Minister for Defence Stephen Smith and Minister for Defence Materiel Jason Clare today released the full electronic version of the 2011 Public Defence Capability Plan (the DCP).
The DCP provides information for the Defence industry on Defence’s planned capital equipment acquisitions.
This is the third full update of the Defence Capability Plan since the 2009 Defence Capability Plan was released by then Defence Minister Faulkner.
The DCP changes over time as Defence priorities and strategic circumstances change, new projects enter the DCP, and as projects are approved and removed from the DCP.
This update includes adjustments made since the second DCP update was released in December 2010.
This 2011 DCP update includes adjustments to the DCP since the update in December last year, and which were publicly advised on 29 June 2011 with the release of a DCP supplement, including the approval of 18 projects comprising:
- Second Pass approval for nine projects at an estimated total cost of around $4 billion including the acquisition of 24 new naval combat helicopters.
- First Pass approval for nine projects, with funding approved of around $100 million to fund capability development activities.
Three new projects have been introduced to the DCP and approved since the December 2010 update: an additional C‑17 heavy lift aircraft, the Largs Bay amphibious ship (to be commissioned as HMAS Choules ) and 101 additional Bushmaster vehicles.
The adjustments also include the cancellation of the project to acquire additional C‑130J aircraft following the Government’s acquisition of the additional C‑17 heavy lift aircraft.
The on-line update includes a small number of additional changes from the December 2010 update which were not included in the June supplement. Further adjustments reflect the ongoing refinement of the information in the DCP, in particular variations to schedule and cost.
Today’s release fulfils the Government’s commitment to continue to update the DCP.
While the DCP has been enhanced following the Government’s response to independent advice from the Australian Strategic Policy Institute (ASPI) on ways to make it a more useful and more transparent document, the Government continues to believe that it needs to be improved to be more useful to industry.
I have previously discussed with Industry representatives the need to improve the quality of pre-first pass information provided to Industry.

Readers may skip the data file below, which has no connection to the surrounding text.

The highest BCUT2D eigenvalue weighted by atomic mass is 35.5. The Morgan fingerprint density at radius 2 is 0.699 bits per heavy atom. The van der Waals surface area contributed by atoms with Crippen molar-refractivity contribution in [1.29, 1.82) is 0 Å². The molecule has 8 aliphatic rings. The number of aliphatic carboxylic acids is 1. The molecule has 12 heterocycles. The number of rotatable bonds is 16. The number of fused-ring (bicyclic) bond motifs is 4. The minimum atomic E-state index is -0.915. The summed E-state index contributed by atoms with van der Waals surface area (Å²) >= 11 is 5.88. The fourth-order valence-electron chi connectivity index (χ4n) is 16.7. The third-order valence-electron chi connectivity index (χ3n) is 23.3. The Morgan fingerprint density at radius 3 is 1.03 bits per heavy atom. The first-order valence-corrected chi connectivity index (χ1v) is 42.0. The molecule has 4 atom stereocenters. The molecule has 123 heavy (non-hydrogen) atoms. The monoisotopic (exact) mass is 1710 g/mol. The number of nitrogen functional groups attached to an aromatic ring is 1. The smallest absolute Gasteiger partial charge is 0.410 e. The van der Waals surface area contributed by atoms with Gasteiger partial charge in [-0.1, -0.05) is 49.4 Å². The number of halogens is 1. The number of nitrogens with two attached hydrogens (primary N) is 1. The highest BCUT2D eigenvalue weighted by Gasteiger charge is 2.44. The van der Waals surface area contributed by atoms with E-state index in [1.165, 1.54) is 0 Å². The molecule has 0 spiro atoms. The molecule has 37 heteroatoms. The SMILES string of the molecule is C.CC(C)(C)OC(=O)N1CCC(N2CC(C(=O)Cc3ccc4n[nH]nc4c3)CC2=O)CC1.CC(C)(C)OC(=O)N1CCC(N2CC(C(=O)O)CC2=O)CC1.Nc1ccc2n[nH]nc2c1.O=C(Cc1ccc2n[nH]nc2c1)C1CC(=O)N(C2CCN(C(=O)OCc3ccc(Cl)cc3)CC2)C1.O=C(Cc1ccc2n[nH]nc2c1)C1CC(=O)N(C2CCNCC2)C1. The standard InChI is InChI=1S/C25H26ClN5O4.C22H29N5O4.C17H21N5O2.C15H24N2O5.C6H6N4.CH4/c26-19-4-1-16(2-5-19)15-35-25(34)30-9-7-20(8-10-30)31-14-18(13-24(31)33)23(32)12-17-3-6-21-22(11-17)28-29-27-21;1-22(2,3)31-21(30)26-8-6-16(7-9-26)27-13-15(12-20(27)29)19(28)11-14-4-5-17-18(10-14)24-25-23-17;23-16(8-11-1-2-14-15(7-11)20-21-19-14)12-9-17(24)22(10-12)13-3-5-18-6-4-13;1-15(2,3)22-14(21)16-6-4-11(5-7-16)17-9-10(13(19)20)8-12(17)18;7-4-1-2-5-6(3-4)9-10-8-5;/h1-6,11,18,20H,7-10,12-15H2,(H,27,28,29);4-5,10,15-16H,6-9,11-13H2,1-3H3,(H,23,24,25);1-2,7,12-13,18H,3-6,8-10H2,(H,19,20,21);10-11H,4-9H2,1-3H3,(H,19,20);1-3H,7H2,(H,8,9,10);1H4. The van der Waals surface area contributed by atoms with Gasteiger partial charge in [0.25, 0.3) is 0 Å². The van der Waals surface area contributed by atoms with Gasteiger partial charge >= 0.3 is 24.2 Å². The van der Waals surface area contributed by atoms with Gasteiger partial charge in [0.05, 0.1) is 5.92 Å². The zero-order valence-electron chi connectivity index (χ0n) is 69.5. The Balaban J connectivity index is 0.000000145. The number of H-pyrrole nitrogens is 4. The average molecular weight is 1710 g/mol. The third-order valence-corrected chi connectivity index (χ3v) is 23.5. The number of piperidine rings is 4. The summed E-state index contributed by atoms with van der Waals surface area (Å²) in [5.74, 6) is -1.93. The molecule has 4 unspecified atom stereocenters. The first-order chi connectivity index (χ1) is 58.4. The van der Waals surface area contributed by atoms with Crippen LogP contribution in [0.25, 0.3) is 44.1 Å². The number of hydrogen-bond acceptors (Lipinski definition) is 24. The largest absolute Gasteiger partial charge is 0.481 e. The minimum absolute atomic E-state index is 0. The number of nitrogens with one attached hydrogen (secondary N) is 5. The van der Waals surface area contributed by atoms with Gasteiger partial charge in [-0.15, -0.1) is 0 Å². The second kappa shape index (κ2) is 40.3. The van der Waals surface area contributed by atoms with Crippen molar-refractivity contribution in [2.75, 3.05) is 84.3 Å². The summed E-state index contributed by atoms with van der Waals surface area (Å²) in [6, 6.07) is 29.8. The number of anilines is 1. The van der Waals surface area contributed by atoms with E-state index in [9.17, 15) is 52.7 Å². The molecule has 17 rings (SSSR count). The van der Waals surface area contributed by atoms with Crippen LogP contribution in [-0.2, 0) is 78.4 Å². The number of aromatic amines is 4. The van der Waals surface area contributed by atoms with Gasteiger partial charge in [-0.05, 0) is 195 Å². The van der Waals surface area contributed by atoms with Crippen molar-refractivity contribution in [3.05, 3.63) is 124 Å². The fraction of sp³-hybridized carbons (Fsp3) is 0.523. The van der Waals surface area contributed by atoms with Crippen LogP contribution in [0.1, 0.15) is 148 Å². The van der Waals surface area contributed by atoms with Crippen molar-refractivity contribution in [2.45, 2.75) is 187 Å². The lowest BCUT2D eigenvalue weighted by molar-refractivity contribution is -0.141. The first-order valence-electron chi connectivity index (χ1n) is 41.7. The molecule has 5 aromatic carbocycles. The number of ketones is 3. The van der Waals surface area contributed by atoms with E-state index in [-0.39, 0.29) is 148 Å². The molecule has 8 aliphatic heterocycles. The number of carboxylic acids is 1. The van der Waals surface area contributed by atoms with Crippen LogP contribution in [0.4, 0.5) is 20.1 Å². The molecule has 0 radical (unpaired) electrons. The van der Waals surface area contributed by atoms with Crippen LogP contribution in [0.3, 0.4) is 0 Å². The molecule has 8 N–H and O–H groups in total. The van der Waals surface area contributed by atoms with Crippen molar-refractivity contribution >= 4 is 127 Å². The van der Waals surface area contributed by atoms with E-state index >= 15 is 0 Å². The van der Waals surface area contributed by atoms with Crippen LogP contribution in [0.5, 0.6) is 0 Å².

The new Associate Secretary (Capability) in Defence will be responsible for reviewing capability proposals before they are considered for inclusion in the Defence Capability Plan, to ensure they reflect the Government’s strategic requirements and that all risks are well understood.
Proposals for inclusion of new projects in the Defence Capability Plan will initially be subject to an assessment by the Associate Secretary (Capability) whose mandate will include the review of all potential capability proposals to ensure that they align with strategic requirements and that cost and risk is understood and accounted for.
After agreement by the Secretary and the Chief of the Defence Force, new proposals for inclusion in the Defence Capability Plan will be considered by Government bi-annually, in consultation with Central Agencies.
Additional measures to improve the quality of information in future Public DCPs include that future DCPs will have reduced levels of over programming.
The overall DCP program is developed taking into account the available funding, the delivery schedules for projects and the capacit
The principle behind over-programming is to provide flexibility and to aid in ensuring that best use is made of available funding in the event of delays to the development of individual projects.
It is a deliberate strategy to manage the risk of projects being delayed, so that funding can be diverted to other high priority Defence capability projects.
All versions of the DCP since it was first published in 2001 have been over programmed.
Defence will implement improved planning to reduce over-programming in the DCP by better aligning capacity with resources and strengthening management focus.
This process will be undertaken in conjunction with the next Defence Planning Guidance process.
As outlined in the 2009 White Paper, the Defence Planning Guidance is the Government’s premier Defence planning document between White Papers.
The Defence Planning Guidance process aligns strategic guidance, capability decisions and resource planning on an annual basis.
Future iterations of the DCP will be more closely linked to this process.
Linking updates to the DCP with the Defence Planning Guidance will ensure that information provided to Industry is based on the latest national security tasks set by Government.
This also underlines the fact that the DCP is primarily a national security document.
It is not of itself an industry policy document, but guidance to industry.
“The proposals in the Public DCP represent the various capabilities needed to achieve a balanced force capable of meeting contingencies that the ADF may be faced with over the next two decades,” Mr Smith said.
“Getting these projects right and delivering them to the Australian Defence Force on time is an essential contributor to the ADF meeting these future challenges.”
A small number of projects are not included in the Public DCP due to their national security classification.
This release of the full, updated Plan provides additional information and context for the Supplement released at the Defence and Industry Conference on 29 June, and meets the commitments we made to release the full electronic version of the Public DCP.
Ministerial Support and Public Affairs,
Department of Defence,